Attaching LEDS (and other components) to your fabric is one of the most important skills to have while using Lilypad for e-textile projects! Without attaching components properly, your projects are in danger of falling apart or your circuits might open by accident.
Step 1: Gather Supplies
In order to attach your Lilypad LED, you'll need the following materials:
- Felt (or other fabric that you want to attach it to)
- Thread (conductive thread if it will be part of the circuit)
- Needle Threader
Step 2: Thread Your Needle
Pretty self explanatory!
Use the needle threader if necessary, but make sure that your needle is threaded. Don't forget to tie off the end as well!
Step 3: Glue Your LED in Place
While you're trying to sew your LED onto your fabric, you'll more than likely be moving and repositioning the fabric as you sew each stitch. Before you begin to sew, glue your LED into place by dabbing some glue onto the back and then pressing it into place. Let it dry before you begin to sew.
Step 4: Sew Up to Your LED
A Lilypad LED can't light up on its own, so you'll more than likely be connecting it into a circuit. Instead of sewing the LED into place and then working on connections, sew from the previous piece of your circuit UP TO the LED. No need to tie off or cut the thread--you can go right into attaching it to the circuit.
Step 5: Sew Your LED Into Place
Now that you have everything prepared, it's time to sew your LED onto your project!
Bring your needle up through the center of the closest hole of the LED. It may take a few tries to estimate where you should be bringing the needle through, but you'll eventually get it right. Once you've brought the thread up to the front side of the project, loop it back around to the outside of the LED again and bring the needle back down through the fabric in a similar location to where the stitches came up to the LED. Repeat this process 3-4 times, looping the thread up and back around the LED circle.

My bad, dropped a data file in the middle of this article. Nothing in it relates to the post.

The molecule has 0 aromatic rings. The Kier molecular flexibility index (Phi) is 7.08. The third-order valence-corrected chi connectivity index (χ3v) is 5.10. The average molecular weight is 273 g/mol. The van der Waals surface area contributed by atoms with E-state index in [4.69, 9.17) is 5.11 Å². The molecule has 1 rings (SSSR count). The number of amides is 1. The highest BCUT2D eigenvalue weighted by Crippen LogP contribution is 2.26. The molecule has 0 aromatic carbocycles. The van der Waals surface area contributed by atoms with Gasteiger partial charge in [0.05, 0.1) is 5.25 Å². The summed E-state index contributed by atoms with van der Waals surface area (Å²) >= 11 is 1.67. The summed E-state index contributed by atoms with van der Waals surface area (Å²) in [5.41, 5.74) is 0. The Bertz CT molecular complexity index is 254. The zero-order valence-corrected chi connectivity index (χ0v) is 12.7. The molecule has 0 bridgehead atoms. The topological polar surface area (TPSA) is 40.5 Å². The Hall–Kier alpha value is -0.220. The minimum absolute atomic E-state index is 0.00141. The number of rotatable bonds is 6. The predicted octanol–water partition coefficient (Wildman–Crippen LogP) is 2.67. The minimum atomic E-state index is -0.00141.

There are two reasons you want to do this multiple times:
1. The LED will remain in place and there will be less of a chance of the component ripping or falling off of your project.
2. The circuit will be closed. (The thread itself is a conductor and is a part of the circuit that will make the LED light up. With multiple loops, you can make sure that the circuit is closed.)
Step 6: Tie Off Your Stitch
Depending on how much thread you have left, you may choose to continue stitching to the next component of your project.
However, if this is where your project ends or you need to get a new length of thread it will be necessary for you to tie of your stitch and prevent the LED from falling off and the stitches from falling out. Bring the thread to the back side of your project and flip it over onto the side that doesn't contain any components. Slide your needle through a collection of the stitches and then bring it back through the loop of thread and pull tight.